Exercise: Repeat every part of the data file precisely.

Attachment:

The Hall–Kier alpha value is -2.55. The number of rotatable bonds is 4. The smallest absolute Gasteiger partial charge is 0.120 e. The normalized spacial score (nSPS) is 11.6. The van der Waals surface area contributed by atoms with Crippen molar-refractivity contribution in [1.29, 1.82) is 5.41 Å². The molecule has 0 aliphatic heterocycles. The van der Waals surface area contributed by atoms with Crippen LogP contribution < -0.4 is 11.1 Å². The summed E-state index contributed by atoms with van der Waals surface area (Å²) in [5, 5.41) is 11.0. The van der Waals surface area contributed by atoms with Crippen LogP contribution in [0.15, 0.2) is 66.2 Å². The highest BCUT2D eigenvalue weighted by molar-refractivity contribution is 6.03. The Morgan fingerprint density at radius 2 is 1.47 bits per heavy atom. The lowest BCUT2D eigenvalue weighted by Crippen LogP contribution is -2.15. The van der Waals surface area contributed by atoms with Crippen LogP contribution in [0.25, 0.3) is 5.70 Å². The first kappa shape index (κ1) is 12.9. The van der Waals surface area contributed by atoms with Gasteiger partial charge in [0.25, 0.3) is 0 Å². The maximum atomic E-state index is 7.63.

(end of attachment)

The Hall–Kier alpha value is -2.55. The number of rotatable bonds is 4. The smallest absolute Gasteiger partial charge is 0.120 e. The normalized spacial score (nSPS) is 11.6. The van der Waals surface area contributed by atoms with Crippen molar-refractivity contribution in [1.29, 1.82) is 5.41 Å². The molecule has 0 aliphatic heterocycles. The van der Waals surface area contributed by atoms with Crippen LogP contribution < -0.4 is 11.1 Å². The summed E-state index contributed by atoms with van der Waals surface area (Å²) in [5, 5.41) is 11.0. The van der Waals surface area contributed by atoms with Crippen LogP contribution in [0.15, 0.2) is 66.2 Å². The highest BCUT2D eigenvalue weighted by molar-refractivity contribution is 6.03. The Morgan fingerprint density at radius 2 is 1.47 bits per heavy atom. The lowest BCUT2D eigenvalue weighted by Crippen LogP contribution is -2.15. The van der Waals surface area contributed by atoms with Crippen LogP contribution in [0.25, 0.3) is 5.70 Å². The first kappa shape index (κ1) is 12.9. The van der Waals surface area contributed by atoms with Gasteiger partial charge in [0.25, 0.3) is 0 Å². The maximum atomic E-state index is 7.63.